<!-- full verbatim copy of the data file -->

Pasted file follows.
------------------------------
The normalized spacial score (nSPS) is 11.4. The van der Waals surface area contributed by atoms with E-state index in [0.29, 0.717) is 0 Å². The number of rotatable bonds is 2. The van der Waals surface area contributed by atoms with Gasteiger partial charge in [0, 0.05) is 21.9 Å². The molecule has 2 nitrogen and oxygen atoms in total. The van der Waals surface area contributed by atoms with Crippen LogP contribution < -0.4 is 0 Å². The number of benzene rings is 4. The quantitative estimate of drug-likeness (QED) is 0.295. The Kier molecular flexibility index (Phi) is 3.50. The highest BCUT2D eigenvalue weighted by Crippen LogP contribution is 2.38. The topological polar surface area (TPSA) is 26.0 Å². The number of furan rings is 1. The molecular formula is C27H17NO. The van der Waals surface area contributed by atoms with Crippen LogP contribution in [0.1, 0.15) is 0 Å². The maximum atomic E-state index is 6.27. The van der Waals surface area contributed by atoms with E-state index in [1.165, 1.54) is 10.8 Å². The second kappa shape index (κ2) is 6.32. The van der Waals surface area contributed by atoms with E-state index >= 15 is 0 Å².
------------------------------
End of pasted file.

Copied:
The normalized spacial score (nSPS) is 11.4. The van der Waals surface area contributed by atoms with E-state index in [0.29, 0.717) is 0 Å². The number of rotatable bonds is 2. The van der Waals surface area contributed by atoms with Gasteiger partial charge in [0, 0.05) is 21.9 Å². The molecule has 2 nitrogen and oxygen atoms in total. The van der Waals surface area contributed by atoms with Crippen LogP contribution < -0.4 is 0 Å². The number of benzene rings is 4. The quantitative estimate of drug-likeness (QED) is 0.295. The Kier molecular flexibility index (Phi) is 3.50. The highest BCUT2D eigenvalue weighted by Crippen LogP contribution is 2.38. The topological polar surface area (TPSA) is 26.0 Å². The number of furan rings is 1. The molecular formula is C27H17NO. The van der Waals surface area contributed by atoms with Crippen LogP contribution in [0.1, 0.15) is 0 Å². The maximum atomic E-state index is 6.27. The van der Waals surface area contributed by atoms with E-state index in [1.165, 1.54) is 10.8 Å². The second kappa shape index (κ2) is 6.32. The van der Waals surface area contributed by atoms with E-state index >= 15 is 0 Å².